South Africa's political parties
South Africa has a vibrant multiparty political system, with 13 parties represented in
the National Assembly of Parliament.
The African National Congress (ANC) is the majority party, with 264 of the 400
National Assembly seats. The party controls eight of the country's nine provinces,
with the exception of the Western Cape, where the Democratic Alliance won the
majority in the 2009 elections. The ANC also controls five of the six metropolitan
municipalities. Nonetheless, South Africa's opposition parties remain robust and
South Africa's Parliament is made up of two houses: the National Assembly and the
National Council of Provinces. The National Assembly is the more influential, passing
legislation and overseeing executive performance. Its members are elected for a term
of five years.
All South African citizens over the age of 18 eligible to vote, if they register to do so.
So far, South Africa has had fully inclusive democratic
elections in 1994, 1999, 2004
and 2009. Before 1994, only white South Africans were allowed to vote for the
To help you get the political picture, here's a summary of the history and policies of
South Africa's major political parties – including one not officially represented in
Parliament, and one that no longer exists but is important historically.
For a list of all South African political parties registered with the Independent
Electoral Commission, visit the IEC website
African National Congress (ANC)
The African National Congress (ANC) is the governing party of South Africa,
supported by its tripartite alliance with the Congress of South African Trade Unions
(Cosatu) and the South African Communist Party (SACP).
Founded in 1912 as the South African Native National Congress, it aimed to bring
Africans together to defend their rights
and fight for freedom. In 1923 its name was
changed to the African National Congress (ANC).
Following the 1960 Sharpeville massacre, the party was banned by the Nationalist
government. From 1961 organised acts of sabotage began, marking the emergence
of Umkhonto we Sizwe, the armed wing of the ANC. The ANC was to be an
underground and exiled organisation for the next 30 years.
In February 1990, the government unbanned the ANC and released Nelson Mandela
and other political prisoners. The ANC was again able to openly recruit members and
establish regional structures.
In the historic 1994 elections the ANC won 62% of the vote. Nelson Mandela
became South Africa's first democratically elected president. In the 1999 elections
the party increased its majority to a point short of two-thirds of the total vote. A two-
thirds majority theoretically allows a party to change the country's Constitution.
Thabo Mbeki succeeded Mandela as president of the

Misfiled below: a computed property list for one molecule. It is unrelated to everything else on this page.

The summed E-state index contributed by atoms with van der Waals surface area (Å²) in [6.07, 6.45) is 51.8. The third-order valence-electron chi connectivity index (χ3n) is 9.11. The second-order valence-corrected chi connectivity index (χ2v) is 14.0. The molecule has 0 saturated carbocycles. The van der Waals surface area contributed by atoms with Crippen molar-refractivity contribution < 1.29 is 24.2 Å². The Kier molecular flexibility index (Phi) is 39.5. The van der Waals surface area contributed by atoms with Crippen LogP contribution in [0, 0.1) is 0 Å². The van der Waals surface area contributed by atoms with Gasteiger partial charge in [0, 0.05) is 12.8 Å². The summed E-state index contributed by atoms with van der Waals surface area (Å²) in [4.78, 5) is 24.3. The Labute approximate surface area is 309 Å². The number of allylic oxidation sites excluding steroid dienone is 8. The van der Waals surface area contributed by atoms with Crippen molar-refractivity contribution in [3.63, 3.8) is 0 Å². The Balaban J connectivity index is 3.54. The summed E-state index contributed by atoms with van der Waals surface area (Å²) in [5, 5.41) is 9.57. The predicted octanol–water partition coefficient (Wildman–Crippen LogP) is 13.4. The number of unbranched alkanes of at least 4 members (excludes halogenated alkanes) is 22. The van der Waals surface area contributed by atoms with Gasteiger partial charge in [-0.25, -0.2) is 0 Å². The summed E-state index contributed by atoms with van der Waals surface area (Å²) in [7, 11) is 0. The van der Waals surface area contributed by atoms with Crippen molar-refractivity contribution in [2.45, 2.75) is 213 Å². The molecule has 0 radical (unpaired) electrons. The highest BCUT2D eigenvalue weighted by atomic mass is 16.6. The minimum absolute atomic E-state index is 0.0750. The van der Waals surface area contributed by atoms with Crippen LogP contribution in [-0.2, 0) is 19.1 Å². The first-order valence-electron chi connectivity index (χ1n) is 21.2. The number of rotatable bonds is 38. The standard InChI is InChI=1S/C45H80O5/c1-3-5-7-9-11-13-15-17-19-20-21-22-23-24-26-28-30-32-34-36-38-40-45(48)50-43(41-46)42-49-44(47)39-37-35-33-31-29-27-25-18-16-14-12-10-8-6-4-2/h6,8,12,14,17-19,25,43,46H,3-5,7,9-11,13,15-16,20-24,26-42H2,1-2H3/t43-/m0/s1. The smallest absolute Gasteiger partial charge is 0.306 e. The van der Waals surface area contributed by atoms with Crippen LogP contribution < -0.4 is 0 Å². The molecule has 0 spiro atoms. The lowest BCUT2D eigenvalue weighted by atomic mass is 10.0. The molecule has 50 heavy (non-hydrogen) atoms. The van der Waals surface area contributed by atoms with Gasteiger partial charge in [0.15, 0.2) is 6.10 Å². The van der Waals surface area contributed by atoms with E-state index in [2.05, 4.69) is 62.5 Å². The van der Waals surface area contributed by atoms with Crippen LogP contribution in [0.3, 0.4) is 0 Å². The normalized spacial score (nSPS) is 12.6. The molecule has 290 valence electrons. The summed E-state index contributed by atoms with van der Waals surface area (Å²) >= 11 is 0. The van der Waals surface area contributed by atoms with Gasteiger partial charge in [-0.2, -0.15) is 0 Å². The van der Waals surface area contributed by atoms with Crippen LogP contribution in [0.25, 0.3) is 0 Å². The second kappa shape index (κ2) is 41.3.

ANC key objective is the creation of a united, non-racial, non-sexist and democratic
society. The Freedom Charter remains the party's basic policy document. Adopted in
June 1955 by the ANC and its allies, the charter lists principles on which a
democratic South Africa should be built.
In the 2004 elections the party, which declared itself to be a social democratic party,
retained its two-thirds majority (69.7%). After Mbeki resigned in 2008, a group of
former ministers - led by Mosiuoa Lekota – split away and formed the Congress of
In the 2009 elections, the ANC's majority fell to 64.9%, and Jacob Zuma
became the country's president.
The ANC is, with its tripartite alliance partners, committed to the values of the
National Democratic Revolution. This, the ANC says, "strives to achieve the liberation
of Africans in particular and black people in general from political and economic
bondage. It means uplifting the quality
of life of all South Africans, especially the
Democratic Alliance (DA)
South Africa's official opposition party, the Democratic Alliance, formerly known as
the Democratic Party (DP), espouses liberal democracy and free market principles.
The party's forerunner was the Progressive Federal Party (PFP), whose veteran
politician Helen Suzman was its only representative in the white Parliament for many
years. Suzman upheld liberal policies in the apartheid-era legislature and spoke out
against apartheid laws.
In the 1980s the party increased its Parliamentary seats to seven. Among the new
MPs was Tony Leon, who became DP leader in 1996, introducing a more aggressive
approach to opposition politics.
In 2000 the DP joined forces with the New Nationalist Party
to form the Democratic
Alliance (DA). But the NNP withdrew from the pact in late 2001, and was disbanded
in 2004. Leon resigned as party head in 2007, to be replaced by Helen Zille, who is
also the premier of the Western Cape.
Its leader in parliament is Lindiwe Mazibuko, who leads a parliamentary caucus of 77
members (67 in the National Assembly and 10 in the National Council of Provinces).
The DA increased its share of the vote from 1.7% in 1994 to about 10% in 1999 (as
the former DP), 12.4% in 2004 and 16.6% in 2009.
The DA seeks to promote:
- a prosperous, open-opportunity society in which every person is free and equal
before the law;
- a spirit of mutual respect, inclusivity and participation among the diverse people
of South Africa;